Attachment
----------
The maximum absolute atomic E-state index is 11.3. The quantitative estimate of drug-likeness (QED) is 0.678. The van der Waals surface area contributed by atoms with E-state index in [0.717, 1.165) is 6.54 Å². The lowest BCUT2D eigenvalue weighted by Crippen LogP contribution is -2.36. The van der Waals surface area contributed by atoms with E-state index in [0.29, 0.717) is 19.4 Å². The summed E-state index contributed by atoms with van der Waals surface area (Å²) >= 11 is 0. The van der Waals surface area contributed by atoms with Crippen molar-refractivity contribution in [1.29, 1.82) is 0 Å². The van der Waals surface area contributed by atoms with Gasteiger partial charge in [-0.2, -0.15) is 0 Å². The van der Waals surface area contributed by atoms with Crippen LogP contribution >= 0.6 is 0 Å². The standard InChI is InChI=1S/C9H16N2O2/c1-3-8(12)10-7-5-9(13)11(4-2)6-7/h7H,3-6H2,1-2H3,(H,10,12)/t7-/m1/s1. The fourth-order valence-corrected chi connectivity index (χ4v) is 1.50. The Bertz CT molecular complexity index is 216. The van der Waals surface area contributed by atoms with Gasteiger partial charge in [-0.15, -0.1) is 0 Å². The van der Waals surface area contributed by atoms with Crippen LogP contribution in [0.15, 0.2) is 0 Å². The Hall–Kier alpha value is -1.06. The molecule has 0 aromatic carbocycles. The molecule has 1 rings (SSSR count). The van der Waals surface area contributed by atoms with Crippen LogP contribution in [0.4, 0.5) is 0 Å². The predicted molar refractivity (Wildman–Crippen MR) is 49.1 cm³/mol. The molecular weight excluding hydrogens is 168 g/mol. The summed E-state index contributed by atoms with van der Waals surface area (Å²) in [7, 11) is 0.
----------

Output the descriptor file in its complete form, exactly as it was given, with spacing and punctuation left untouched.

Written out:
The maximum absolute atomic E-state index is 11.3. The quantitative estimate of drug-likeness (QED) is 0.678. The van der Waals surface area contributed by atoms with E-state index in [0.717, 1.165) is 6.54 Å². The lowest BCUT2D eigenvalue weighted by Crippen LogP contribution is -2.36. The van der Waals surface area contributed by atoms with E-state index in [0.29, 0.717) is 19.4 Å². The summed E-state index contributed by atoms with van der Waals surface area (Å²) >= 11 is 0. The van der Waals surface area contributed by atoms with Crippen molar-refractivity contribution in [1.29, 1.82) is 0 Å². The van der Waals surface area contributed by atoms with Gasteiger partial charge in [-0.2, -0.15) is 0 Å². The van der Waals surface area contributed by atoms with Crippen LogP contribution >= 0.6 is 0 Å². The standard InChI is InChI=1S/C9H16N2O2/c1-3-8(12)10-7-5-9(13)11(4-2)6-7/h7H,3-6H2,1-2H3,(H,10,12)/t7-/m1/s1. The fourth-order valence-corrected chi connectivity index (χ4v) is 1.50. The Bertz CT molecular complexity index is 216. The van der Waals surface area contributed by atoms with Gasteiger partial charge in [-0.15, -0.1) is 0 Å². The van der Waals surface area contributed by atoms with Crippen LogP contribution in [0.15, 0.2) is 0 Å². The Hall–Kier alpha value is -1.06. The molecule has 0 aromatic carbocycles. The molecule has 1 rings (SSSR count). The van der Waals surface area contributed by atoms with Crippen LogP contribution in [0.4, 0.5) is 0 Å². The predicted molar refractivity (Wildman–Crippen MR) is 49.1 cm³/mol. The molecular weight excluding hydrogens is 168 g/mol. The summed E-state index contributed by atoms with van der Waals surface area (Å²) in [7, 11) is 0.